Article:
The parotid gland, the so-called parotid, is located on the left and right in front of the ear in the back of the cheek. Humans have many small and three large salivary glands. The parotid gland is the largest salivary gland in humans. There are several disorders of the parotid gland, including inflammation of the parotid gland. Parotitis can be caused by bacterial or viral infections. Through its duct, the parotid gland has direct access to the oral cavity. This can cause inflammation. The danger increases when the excretory duct is narrowed by salivary stones. As the salivary flow is blocked, bacteria accumulate here and can result in inflammatory processes.
People with immunodeficiency or inadequate hydration are more susceptible to bacterial parotid inflammation. A viral inflammation is the known mumps, which is triggered by the mumps virus. Less common are parotid inflammation caused by the varicella-zoster virus. The causes and triggers of parotid inflammation are manifold. When eating, the (back) cheek area swells, this is often an indication of parotitis. Due to possible complications, such as meningitis or one-sided deafness in mumps virus, a doctor should always be consulted for parotitis. With appropriate treatment, these complications can be easily prevented.
In the context of inflammatory processes, swellings of the parotid gland are often very painful. The swelling is usually one-sided. An exception is the mumps virus, which shows a bilateral swelling. The swelling can be different. Sometimes it shows up as a small egg and sometimes the swelling is spread over a larger area. The swollen area is usually red. There are also painless swellings in the context of diabetes, diabetes mellitus, and in the context of thyroid overfunction. In addition, certain medications can cause swelling of the parotid gland. In addition, ulcers and tumors can swell the parotid gland. Such a parotid gland cancer should be examined by a doctor and clarified.
As the parotid gland is surrounded by a layer of connective tissue, it presses on nerves and nerve tracts when swelling occurs. This can lead to immense pain and functional failures. In parotid inflammation, there is usually severe pressure pain before and under the ear. When opening the mouth, the pain often increases and restricts the mouth. Due to the proximity to the jaw and the teeth, the pain can spread there. In addition, throat and headaches can develop. When eating, the pain usually increases, as it leads to an increase in saliva production, which increases the pressure. As a result, food intake is often severely impaired.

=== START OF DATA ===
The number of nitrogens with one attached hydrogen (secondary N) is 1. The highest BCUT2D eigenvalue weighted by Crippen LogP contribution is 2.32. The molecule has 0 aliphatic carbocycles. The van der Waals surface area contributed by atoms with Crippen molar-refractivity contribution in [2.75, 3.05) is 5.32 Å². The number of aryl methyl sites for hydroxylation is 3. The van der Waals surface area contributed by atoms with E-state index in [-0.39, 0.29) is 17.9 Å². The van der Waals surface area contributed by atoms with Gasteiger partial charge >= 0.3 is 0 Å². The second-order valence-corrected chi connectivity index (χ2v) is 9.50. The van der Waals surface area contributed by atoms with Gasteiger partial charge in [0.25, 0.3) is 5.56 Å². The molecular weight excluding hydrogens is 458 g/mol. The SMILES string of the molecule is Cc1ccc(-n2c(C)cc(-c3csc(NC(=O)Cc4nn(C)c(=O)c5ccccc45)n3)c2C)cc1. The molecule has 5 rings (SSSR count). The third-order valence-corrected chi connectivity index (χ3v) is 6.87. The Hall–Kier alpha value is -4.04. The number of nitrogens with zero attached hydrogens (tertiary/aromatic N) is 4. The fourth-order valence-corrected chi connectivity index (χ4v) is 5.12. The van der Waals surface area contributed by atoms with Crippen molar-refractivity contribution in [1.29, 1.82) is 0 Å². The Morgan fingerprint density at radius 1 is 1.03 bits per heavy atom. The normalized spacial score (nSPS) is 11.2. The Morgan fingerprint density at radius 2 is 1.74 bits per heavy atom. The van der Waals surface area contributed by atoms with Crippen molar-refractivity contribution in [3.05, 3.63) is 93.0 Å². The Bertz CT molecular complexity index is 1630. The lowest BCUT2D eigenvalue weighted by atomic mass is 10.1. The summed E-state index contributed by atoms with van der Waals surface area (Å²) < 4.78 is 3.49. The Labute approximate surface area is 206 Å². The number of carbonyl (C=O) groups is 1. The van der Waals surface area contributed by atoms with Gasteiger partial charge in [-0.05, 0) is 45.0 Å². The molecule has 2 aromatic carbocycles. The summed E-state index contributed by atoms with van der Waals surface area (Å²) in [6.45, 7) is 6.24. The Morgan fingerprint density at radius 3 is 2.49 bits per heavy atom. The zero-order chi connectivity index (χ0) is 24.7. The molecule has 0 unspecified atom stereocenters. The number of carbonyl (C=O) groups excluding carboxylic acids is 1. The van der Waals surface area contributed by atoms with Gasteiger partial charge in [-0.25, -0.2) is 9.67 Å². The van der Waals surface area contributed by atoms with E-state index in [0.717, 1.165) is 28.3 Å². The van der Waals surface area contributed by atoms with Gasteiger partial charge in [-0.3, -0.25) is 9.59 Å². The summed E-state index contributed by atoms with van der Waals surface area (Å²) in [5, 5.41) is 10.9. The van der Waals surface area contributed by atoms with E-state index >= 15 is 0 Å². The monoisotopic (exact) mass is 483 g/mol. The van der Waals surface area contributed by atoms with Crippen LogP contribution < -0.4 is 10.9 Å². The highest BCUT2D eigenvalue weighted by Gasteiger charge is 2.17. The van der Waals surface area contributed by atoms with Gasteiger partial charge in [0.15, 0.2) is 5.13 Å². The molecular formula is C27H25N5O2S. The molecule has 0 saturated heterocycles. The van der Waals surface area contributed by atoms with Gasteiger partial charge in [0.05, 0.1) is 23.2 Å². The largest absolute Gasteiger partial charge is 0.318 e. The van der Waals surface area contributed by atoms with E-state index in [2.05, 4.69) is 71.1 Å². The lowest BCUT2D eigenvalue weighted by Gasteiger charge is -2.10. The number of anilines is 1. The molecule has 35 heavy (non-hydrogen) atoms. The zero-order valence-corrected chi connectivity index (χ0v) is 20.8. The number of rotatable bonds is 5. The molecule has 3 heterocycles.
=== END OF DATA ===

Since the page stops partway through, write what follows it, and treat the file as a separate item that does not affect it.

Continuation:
As part of inflammatory processes of the parotid gland occurs in addition to general malaise often fever. In bacterial infections, the fever is often high. In viral infections, however, it often manifests itself slightly pronounced. When the parotid gland inflammation messenger substances of the immune system, called cytokines are released and thus increase the target value of body temperature. The pathogens and foreign substances, so-called pyrogens, increase the release of the messengers. These messengers are not only involved in the immune response, but also affect the regulation of body temperature by helping to release the hormone prostaglandin E2. This hormone then enters the "vegatative control center in the brain", the so-called hypothalamus. Here, accompanied by other mechanisms, set the target body temperature. When this happens, the previous "normal" body temperature is perceived as "too cold". As a result, the heat loss of the body is reduced and it leads, for example, to icy fingers. In addition, the body tries to produce increased heat and reacts in the form of chills, with the aim of reaching the newly set target body temperature. The measurement of body temperature indicates - despite visible freezing - an increased value. Once the inflammatory reaction of the parotid gland subsides and the setpoint returns to normal, then the increased body temperature triggers the opposite reactions. It comes to sweats, with the aim to return to normal baseline. Whether and how much a person affected with parotid fever fever is very individual.
In a bacterial inflammation of the parotid gland usually produces a purulent discharge. This pus can also reach the oral cavity in some cases. Affected then notice often a very unpleasant taste in the mouth. In a viral inflammation, the secretion is usually clear to cloudy.
A dysphagia with a lack of chewing ability can cause parotid inflammation. By chewing less, this first leads to decreased salivation and the colonization of bacteria is favored. On the other hand, it is also possible that a parotitis causes a swallowing disorder. Due to pain and restricted movement of the mouth and jaw, restricted mouth opening, and sore throat, swallowing of saliva or food may be limited. The swelling of the parotid gland can also lead to compression and injury of the facial nerve, the facial nerve. In this case, among other things, the complete mouth closure may be impaired. Since the oral closure plays an important role in the swallowing process, paralysis of the facial nerve, among other things, can promote a swallowing disorder.